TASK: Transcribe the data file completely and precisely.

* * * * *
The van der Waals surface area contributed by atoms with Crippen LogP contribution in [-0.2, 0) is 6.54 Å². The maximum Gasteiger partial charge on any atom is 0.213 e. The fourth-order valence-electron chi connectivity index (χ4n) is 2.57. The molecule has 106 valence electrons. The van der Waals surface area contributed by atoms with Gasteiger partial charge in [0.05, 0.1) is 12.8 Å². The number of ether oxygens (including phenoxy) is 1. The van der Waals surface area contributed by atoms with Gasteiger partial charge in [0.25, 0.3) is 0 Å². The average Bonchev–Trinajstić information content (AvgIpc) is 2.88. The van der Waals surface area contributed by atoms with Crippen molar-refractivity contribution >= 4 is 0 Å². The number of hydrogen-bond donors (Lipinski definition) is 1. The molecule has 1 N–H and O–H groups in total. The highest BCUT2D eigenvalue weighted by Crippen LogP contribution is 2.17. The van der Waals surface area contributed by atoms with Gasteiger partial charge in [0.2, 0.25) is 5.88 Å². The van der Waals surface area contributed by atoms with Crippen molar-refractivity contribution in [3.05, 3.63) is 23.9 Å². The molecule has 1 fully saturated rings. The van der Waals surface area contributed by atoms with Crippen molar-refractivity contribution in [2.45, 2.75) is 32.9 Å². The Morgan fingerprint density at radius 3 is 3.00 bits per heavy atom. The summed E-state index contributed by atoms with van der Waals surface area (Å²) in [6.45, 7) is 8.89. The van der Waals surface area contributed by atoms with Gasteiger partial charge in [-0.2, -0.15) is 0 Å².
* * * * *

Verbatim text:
The van der Waals surface area contributed by atoms with Crippen LogP contribution in [-0.2, 0) is 6.54 Å². The maximum Gasteiger partial charge on any atom is 0.213 e. The fourth-order valence-electron chi connectivity index (χ4n) is 2.57. The molecule has 106 valence electrons. The van der Waals surface area contributed by atoms with Gasteiger partial charge in [0.05, 0.1) is 12.8 Å². The number of ether oxygens (including phenoxy) is 1. The van der Waals surface area contributed by atoms with Gasteiger partial charge in [0.25, 0.3) is 0 Å². The average Bonchev–Trinajstić information content (AvgIpc) is 2.88. The van der Waals surface area contributed by atoms with Crippen molar-refractivity contribution >= 4 is 0 Å². The number of hydrogen-bond donors (Lipinski definition) is 1. The molecule has 1 N–H and O–H groups in total. The highest BCUT2D eigenvalue weighted by Crippen LogP contribution is 2.17. The van der Waals surface area contributed by atoms with Gasteiger partial charge in [0.2, 0.25) is 5.88 Å². The van der Waals surface area contributed by atoms with Crippen molar-refractivity contribution in [3.05, 3.63) is 23.9 Å². The molecule has 1 fully saturated rings. The van der Waals surface area contributed by atoms with Crippen molar-refractivity contribution in [2.45, 2.75) is 32.9 Å². The Morgan fingerprint density at radius 3 is 3.00 bits per heavy atom. The summed E-state index contributed by atoms with van der Waals surface area (Å²) in [6.45, 7) is 8.89. The van der Waals surface area contributed by atoms with Gasteiger partial charge in [-0.2, -0.15) is 0 Å².